General Sir John Monash GCMG, KCB, VD (27 June 1865 – 8 October 1931) was a civil engineer who became an Australian military commander in the First World War. He commanded the 13th Infantry Brigade before the war and then, shortly after the outbreak of the war, became commander of the 4th Brigade in Egypt, with whom he took part in the Gallipoli campaign. In July 1916, he took charge of the new Australian 3rd Division in northwestern France and in May 1918 he was made commander of the Australian Corps, at the time the largest corps on the Western Front. On 8 August 1918 the successful Allied attack at the Battle of Amiens, which led to the expedited end to the war, was planned by Monash and spearheaded by British forces including the Australian and Canadian Corps under Monash and Arthur Currie. Monash is considered to be one of the best Allied generals of the First World War and the most famous in Australian history.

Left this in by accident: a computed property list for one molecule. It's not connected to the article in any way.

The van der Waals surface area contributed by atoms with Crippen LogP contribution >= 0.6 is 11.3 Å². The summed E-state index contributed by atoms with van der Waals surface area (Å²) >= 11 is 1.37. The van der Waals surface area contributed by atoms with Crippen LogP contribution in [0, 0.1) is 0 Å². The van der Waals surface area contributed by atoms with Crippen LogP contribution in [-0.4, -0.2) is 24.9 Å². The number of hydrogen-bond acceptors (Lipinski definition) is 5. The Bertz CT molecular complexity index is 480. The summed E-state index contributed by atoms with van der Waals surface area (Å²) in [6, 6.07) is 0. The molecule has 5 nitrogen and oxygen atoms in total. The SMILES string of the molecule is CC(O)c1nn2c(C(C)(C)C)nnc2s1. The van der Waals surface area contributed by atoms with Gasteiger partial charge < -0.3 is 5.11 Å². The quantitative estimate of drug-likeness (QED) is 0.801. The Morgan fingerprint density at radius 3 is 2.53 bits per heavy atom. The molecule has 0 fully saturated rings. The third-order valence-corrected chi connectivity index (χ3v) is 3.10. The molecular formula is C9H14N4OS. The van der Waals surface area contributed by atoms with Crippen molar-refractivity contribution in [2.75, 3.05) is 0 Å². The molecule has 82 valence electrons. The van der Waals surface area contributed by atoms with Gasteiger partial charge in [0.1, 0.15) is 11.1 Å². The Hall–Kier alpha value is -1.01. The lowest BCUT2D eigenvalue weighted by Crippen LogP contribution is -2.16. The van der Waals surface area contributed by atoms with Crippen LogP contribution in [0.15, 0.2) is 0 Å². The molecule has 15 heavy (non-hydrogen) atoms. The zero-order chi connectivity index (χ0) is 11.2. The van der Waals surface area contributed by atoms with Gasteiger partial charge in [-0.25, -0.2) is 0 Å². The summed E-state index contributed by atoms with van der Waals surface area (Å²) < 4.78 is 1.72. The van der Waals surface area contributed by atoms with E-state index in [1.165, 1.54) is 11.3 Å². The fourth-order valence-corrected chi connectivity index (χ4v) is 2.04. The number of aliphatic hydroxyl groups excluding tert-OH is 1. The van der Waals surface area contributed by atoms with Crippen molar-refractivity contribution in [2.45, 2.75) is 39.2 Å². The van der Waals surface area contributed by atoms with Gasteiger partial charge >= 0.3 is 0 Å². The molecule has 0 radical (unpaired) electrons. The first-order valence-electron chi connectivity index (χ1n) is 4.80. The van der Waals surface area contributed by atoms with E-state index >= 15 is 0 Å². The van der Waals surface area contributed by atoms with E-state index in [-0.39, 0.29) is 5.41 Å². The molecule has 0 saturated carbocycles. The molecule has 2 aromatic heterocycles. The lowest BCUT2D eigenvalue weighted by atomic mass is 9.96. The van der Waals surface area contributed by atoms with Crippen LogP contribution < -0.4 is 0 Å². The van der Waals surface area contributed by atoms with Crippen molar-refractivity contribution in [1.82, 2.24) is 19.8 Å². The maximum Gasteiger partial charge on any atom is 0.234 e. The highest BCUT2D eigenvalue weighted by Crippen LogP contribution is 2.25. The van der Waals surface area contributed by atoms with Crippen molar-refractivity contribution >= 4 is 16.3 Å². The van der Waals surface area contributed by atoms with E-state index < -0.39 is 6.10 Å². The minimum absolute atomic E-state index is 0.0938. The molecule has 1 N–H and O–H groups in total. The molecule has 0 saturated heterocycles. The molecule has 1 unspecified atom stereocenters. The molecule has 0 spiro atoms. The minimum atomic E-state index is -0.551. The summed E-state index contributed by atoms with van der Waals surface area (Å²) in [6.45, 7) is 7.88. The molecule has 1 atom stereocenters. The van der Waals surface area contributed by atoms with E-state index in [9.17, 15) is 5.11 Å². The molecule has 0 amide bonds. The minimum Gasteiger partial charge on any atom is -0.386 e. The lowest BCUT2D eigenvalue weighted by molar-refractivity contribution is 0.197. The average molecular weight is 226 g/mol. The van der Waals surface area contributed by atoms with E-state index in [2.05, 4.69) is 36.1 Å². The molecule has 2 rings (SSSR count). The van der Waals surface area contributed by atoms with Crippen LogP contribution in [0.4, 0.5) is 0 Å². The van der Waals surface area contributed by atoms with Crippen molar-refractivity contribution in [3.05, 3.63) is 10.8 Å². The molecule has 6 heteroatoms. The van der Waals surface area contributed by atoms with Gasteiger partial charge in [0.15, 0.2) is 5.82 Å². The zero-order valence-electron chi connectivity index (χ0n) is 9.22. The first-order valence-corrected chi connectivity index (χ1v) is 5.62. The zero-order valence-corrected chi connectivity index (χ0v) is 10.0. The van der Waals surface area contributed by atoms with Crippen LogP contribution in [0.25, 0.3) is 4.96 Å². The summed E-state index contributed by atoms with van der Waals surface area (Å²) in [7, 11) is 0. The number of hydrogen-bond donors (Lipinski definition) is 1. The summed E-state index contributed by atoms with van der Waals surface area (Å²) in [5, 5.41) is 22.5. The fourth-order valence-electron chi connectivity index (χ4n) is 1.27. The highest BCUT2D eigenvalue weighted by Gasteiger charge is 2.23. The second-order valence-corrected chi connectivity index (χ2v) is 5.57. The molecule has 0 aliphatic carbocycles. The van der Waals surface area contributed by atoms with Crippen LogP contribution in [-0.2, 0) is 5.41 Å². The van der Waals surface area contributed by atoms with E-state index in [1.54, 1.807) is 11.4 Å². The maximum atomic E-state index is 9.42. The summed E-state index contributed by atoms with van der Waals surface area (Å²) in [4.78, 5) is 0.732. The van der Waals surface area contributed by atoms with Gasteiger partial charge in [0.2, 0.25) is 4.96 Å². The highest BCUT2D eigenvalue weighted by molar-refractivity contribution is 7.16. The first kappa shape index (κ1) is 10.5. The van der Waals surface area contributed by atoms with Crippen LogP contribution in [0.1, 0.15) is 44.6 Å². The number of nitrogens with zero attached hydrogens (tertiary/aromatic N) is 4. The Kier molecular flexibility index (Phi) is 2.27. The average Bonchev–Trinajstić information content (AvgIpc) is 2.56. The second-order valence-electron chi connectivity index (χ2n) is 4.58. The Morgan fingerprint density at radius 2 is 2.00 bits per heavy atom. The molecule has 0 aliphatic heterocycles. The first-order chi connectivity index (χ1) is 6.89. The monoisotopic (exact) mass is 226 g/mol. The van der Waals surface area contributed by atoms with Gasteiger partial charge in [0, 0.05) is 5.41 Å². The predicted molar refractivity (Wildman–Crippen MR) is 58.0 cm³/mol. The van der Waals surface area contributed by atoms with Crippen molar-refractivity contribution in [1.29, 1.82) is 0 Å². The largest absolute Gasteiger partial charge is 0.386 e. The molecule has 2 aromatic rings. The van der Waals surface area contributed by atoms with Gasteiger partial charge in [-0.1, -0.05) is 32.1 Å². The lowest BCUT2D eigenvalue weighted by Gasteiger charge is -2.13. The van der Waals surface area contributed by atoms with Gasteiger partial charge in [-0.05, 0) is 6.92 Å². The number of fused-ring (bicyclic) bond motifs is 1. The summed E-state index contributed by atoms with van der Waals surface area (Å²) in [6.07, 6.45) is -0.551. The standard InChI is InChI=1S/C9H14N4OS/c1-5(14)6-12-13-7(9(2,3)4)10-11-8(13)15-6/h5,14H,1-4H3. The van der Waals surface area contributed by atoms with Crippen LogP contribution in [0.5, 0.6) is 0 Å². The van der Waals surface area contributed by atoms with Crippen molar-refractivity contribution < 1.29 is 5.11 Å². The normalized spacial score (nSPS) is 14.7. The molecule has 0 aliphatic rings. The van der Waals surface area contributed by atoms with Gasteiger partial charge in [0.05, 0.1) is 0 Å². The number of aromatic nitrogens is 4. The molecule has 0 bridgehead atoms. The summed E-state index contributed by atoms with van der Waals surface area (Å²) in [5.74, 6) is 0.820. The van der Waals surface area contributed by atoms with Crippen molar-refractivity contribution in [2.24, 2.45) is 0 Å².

Monash was born in Dudley Street, West Melbourne, Victoria, on 27 June 1865, the son of Louis Monash and his wife Bertha, née Manasse. He was born to Jewish parents, both from Germany (the family name was originally spelt Monasch and pronounced with the emphasis on the second syllable, living in Krotoschin in the Kingdom of Prussia, now Krotoszyn in the Greater Poland Voivodeship, Poland. The family spoke German as their native language, and some sources describe them as being of German origin. From 1914 until his death, Sir John Monash had no good reason to attract attention to his German background. His parents' original home was close to where the German general Erich Ludendorff was born. As might have been expected from a man brought up by cultivated German parents who had arrived in Australia barely two years before John's birth, Monash spoke, read, and wrote German fluently...
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